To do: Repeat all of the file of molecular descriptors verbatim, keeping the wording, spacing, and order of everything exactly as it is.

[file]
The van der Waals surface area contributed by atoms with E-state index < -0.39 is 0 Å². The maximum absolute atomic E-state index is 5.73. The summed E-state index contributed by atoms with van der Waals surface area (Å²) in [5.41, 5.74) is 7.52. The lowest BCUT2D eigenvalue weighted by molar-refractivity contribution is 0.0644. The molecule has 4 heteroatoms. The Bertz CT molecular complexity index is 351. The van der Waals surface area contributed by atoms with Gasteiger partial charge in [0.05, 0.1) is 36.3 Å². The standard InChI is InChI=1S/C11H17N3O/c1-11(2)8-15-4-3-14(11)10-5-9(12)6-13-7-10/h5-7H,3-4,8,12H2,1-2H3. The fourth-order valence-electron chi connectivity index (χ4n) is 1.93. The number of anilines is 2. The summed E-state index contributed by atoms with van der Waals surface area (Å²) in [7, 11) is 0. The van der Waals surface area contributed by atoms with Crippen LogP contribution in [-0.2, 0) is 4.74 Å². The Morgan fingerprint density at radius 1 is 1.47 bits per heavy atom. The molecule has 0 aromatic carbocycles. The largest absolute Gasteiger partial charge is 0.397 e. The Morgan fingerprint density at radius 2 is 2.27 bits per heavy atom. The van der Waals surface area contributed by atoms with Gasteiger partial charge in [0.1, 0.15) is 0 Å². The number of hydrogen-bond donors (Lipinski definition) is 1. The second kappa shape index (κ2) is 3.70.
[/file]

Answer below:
The van der Waals surface area contributed by atoms with E-state index < -0.39 is 0 Å². The maximum absolute atomic E-state index is 5.73. The summed E-state index contributed by atoms with van der Waals surface area (Å²) in [5.41, 5.74) is 7.52. The lowest BCUT2D eigenvalue weighted by molar-refractivity contribution is 0.0644. The molecule has 4 heteroatoms. The Bertz CT molecular complexity index is 351. The van der Waals surface area contributed by atoms with Gasteiger partial charge in [0.05, 0.1) is 36.3 Å². The standard InChI is InChI=1S/C11H17N3O/c1-11(2)8-15-4-3-14(11)10-5-9(12)6-13-7-10/h5-7H,3-4,8,12H2,1-2H3. The fourth-order valence-electron chi connectivity index (χ4n) is 1.93. The number of anilines is 2. The summed E-state index contributed by atoms with van der Waals surface area (Å²) in [7, 11) is 0. The van der Waals surface area contributed by atoms with Crippen LogP contribution in [-0.2, 0) is 4.74 Å². The Morgan fingerprint density at radius 1 is 1.47 bits per heavy atom. The molecule has 0 aromatic carbocycles. The largest absolute Gasteiger partial charge is 0.397 e. The Morgan fingerprint density at radius 2 is 2.27 bits per heavy atom. The van der Waals surface area contributed by atoms with Gasteiger partial charge in [0.1, 0.15) is 0 Å². The number of hydrogen-bond donors (Lipinski definition) is 1. The second kappa shape index (κ2) is 3.70.